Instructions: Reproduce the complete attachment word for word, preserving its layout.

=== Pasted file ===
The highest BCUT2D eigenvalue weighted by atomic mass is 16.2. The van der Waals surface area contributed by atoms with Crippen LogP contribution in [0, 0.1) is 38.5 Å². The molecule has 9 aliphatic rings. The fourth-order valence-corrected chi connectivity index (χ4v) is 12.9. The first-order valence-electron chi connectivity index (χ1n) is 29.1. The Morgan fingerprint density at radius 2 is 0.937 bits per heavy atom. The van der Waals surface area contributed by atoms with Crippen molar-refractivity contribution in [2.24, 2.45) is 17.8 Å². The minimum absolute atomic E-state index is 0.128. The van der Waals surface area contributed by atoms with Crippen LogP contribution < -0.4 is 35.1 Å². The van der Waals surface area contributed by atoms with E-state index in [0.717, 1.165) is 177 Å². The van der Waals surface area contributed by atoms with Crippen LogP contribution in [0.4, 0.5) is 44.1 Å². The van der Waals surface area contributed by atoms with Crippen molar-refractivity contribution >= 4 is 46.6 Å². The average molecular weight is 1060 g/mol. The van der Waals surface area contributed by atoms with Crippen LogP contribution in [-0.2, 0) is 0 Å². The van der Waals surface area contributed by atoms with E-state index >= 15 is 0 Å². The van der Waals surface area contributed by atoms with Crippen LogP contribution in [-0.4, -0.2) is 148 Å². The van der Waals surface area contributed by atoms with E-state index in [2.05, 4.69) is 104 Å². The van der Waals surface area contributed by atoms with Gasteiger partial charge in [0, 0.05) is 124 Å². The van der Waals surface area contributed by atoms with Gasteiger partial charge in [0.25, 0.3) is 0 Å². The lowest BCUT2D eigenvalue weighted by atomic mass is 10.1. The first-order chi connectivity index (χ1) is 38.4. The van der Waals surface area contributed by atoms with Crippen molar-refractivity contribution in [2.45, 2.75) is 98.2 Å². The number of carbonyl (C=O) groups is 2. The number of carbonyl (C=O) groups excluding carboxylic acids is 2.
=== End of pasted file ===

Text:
The highest BCUT2D eigenvalue weighted by atomic mass is 16.2. The van der Waals surface area contributed by atoms with Crippen LogP contribution in [0, 0.1) is 38.5 Å². The molecule has 9 aliphatic rings. The fourth-order valence-corrected chi connectivity index (χ4v) is 12.9. The first-order valence-electron chi connectivity index (χ1n) is 29.1. The Morgan fingerprint density at radius 2 is 0.937 bits per heavy atom. The van der Waals surface area contributed by atoms with Crippen molar-refractivity contribution in [2.24, 2.45) is 17.8 Å². The minimum absolute atomic E-state index is 0.128. The van der Waals surface area contributed by atoms with Crippen LogP contribution < -0.4 is 35.1 Å². The van der Waals surface area contributed by atoms with E-state index in [0.717, 1.165) is 177 Å². The van der Waals surface area contributed by atoms with Crippen LogP contribution in [0.4, 0.5) is 44.1 Å². The van der Waals surface area contributed by atoms with Crippen molar-refractivity contribution >= 4 is 46.6 Å². The average molecular weight is 1060 g/mol. The van der Waals surface area contributed by atoms with Crippen LogP contribution in [-0.2, 0) is 0 Å². The van der Waals surface area contributed by atoms with E-state index >= 15 is 0 Å². The van der Waals surface area contributed by atoms with Crippen LogP contribution in [-0.4, -0.2) is 148 Å². The van der Waals surface area contributed by atoms with E-state index in [2.05, 4.69) is 104 Å². The van der Waals surface area contributed by atoms with Gasteiger partial charge in [0, 0.05) is 124 Å². The van der Waals surface area contributed by atoms with Gasteiger partial charge in [0.25, 0.3) is 0 Å². The lowest BCUT2D eigenvalue weighted by atomic mass is 10.1. The first-order chi connectivity index (χ1) is 38.4. The van der Waals surface area contributed by atoms with Crippen molar-refractivity contribution in [2.45, 2.75) is 98.2 Å². The number of carbonyl (C=O) groups is 2. The number of carbonyl (C=O) groups excluding carboxylic acids is 2.